On December 23, 2015 the Iowa Supreme Court issued an important employment discrimination decision in Karen McQuistion v. City of Clinton that clarifies Iowa's pregnancy discrimination law as it relates to pregnancy-related physical disabilities.
The issue was whether an employer discriminates under the Iowa Civil Rights Act and the Iowa Constitution by refusing to accommodate a pregnant employee with light duties when requested due to her pregnancy. Karen McQuistion is employed as an engineer and paramedic for the City of Clinton fire department. In May 2011, McQuistion informed Fire Chief Mark Regenwether she was pregnant. McQuistion was in the early stages of pregnancy at the time. She requested light-duty assignments for the duration of her pregnancy. The requested accommodation was based solely on her pregnancy and the nature of her job and not on any underlying pregnancy-related medical condition amounting to disability. Fire Chief Regenwether denied McQuistion’s request for a light-duty assignment. He determined she was not entitled to light duty under the city administrative policy because she did not have a disabling injury that occurred on the job.
McQuistion brought a lawsuit against the City of Clinton and the individuals who participated in the decision to deny her light duty (collectively referred to as the City). She alleged, among other claims, pregnancy discrimination under Iowa Code 216.6(2). The Iowa Civil Rights Act makes it an unfair or discriminatory practice for any person to discriminate in employment against an employee based on various classifications, including the “sex . . . or disability of such . . . employee.” Iowa Code § 216.6(1)(a) (2011). Although the Iowa Civil Rights Act doesn't specifically mention pregnancy, the Iowa Supreme Court has held that pregnancy constituted a temporary disability and concluded an employment policy that failed to treat pregnant employees in the same manner as disabled employees regarding the imposition and use of leave constituted sex discrimination. Therefore, under the Iowa Civil Rights Act, terms and conditions under an employment disability policy must apply to pregnant employees the same as they apply to all other employees. Those legal decisions later officially became part of the Iowa Civil Rights Act.
McQuistion specifically asserted that the Iowa Civil Rights Act mandated that any employment policy maintained by an employer in Iowa that allows light duty for any disabled employees must also unconditionally apply to pregnant employees. Consequently, she claimed an employer discriminates against pregnant employees by failing to include them unconditionally in a disability policy applicable to any disabled employees. Since the City in this case did maintain a policy that permitted light-duty assignments for employees who were injured on the job and for pregnant police officers, McQuistion asserts that the statute mandates the same accommodation be available to all other pregnant employees. But the court had a different analysis. This Iowa Civil Rights Act does not specifically cover the situation in this case in which the terms and conditions for light duty applicable to all temporarily disabled employees result in the exclusion of all disabled employees who did not become disabled through a work-related injury, including employees disabled because of pregnancy or related conditions. Instead, the question of whether a particular term or condition applicable to all disabilities serves to discriminate against disabilities due to pregnancy is to be decided under a different analysis.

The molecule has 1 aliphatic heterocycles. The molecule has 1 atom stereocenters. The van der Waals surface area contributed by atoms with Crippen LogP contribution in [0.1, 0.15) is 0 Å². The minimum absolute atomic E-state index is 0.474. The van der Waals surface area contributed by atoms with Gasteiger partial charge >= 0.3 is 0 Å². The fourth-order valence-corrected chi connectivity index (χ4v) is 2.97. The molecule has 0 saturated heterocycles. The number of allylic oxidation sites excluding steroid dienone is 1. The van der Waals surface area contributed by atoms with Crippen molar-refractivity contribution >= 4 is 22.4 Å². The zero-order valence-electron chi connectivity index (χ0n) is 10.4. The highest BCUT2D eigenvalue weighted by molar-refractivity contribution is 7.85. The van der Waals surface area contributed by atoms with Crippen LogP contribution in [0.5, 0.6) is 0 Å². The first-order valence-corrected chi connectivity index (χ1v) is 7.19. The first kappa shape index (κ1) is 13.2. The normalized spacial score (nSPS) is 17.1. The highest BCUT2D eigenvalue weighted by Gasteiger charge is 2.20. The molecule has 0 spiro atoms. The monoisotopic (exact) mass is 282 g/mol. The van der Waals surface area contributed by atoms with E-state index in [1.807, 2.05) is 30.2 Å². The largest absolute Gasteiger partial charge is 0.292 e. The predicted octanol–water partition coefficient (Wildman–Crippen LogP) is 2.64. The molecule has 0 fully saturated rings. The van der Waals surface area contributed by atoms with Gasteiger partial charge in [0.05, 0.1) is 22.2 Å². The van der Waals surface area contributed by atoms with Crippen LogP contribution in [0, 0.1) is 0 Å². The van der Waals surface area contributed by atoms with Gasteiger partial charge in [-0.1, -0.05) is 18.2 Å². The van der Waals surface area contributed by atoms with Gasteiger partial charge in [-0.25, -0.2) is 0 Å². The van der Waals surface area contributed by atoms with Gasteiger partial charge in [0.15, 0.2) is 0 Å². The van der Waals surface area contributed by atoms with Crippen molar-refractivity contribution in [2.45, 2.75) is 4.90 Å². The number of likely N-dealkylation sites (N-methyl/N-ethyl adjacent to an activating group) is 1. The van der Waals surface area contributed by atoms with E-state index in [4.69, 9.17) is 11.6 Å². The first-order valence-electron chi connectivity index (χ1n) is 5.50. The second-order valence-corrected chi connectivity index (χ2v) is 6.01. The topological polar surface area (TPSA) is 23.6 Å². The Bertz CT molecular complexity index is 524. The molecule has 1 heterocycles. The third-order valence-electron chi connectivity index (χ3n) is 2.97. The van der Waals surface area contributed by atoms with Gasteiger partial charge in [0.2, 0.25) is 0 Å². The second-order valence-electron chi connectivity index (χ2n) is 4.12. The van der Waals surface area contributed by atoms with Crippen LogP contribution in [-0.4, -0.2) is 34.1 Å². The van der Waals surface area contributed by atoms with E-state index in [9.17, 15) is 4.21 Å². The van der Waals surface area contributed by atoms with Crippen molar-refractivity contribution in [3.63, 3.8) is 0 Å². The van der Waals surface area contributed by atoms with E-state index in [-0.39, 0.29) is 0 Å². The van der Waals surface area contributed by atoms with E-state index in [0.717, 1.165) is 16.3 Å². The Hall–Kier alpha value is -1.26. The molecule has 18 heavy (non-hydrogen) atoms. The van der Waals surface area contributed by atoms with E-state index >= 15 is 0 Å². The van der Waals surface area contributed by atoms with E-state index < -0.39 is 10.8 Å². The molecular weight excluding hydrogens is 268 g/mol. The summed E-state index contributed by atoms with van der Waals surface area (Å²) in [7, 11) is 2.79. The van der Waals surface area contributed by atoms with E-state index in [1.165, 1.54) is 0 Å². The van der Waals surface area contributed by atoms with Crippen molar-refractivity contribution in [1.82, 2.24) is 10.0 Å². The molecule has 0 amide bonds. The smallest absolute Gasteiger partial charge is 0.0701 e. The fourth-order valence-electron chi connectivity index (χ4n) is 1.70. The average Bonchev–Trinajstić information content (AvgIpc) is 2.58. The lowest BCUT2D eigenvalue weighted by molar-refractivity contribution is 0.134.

The court thus rejected the argument by McQuistion that the legislature established as facially discriminatory any exclusion of a pregnant employee from any policy or plan that provides benefits for any other temporary disability. Instead, the legislature only established that the exclusion of pregnant employees and applicants by an employment policy or practice because of their pregnancies constituted prima facie evidence of discrimination. Upon such proof by the employee, the employer may then come forward with a legitimate, nondiscriminatory reason for the exclusion that the claimant can rebut with evidence that the proffered reasons are pretextual. Employment policies and practices that do not expressly target pregnant employees or applicants may still result in pregnancy discrimination.
This case just leaves two types of pregnancy discrimination under state law. First, if a policy might also apply to pregnant employees, the employer cannot specifically exclude pregnant employees from that policy. But that wasn't the case in McQuistion because the employer's policy excluded anyone whose disability occurred because of events outside the job, like a pregnancy. Therefore that employer treated pregnant employees no differently than any other employee who was injured outside the job. That leaves a pregnant employee in that situation a second possibility, which is to argue that an otherwise neutral policy is being intentionally applied against pregnant employees in a discriminatory manner.
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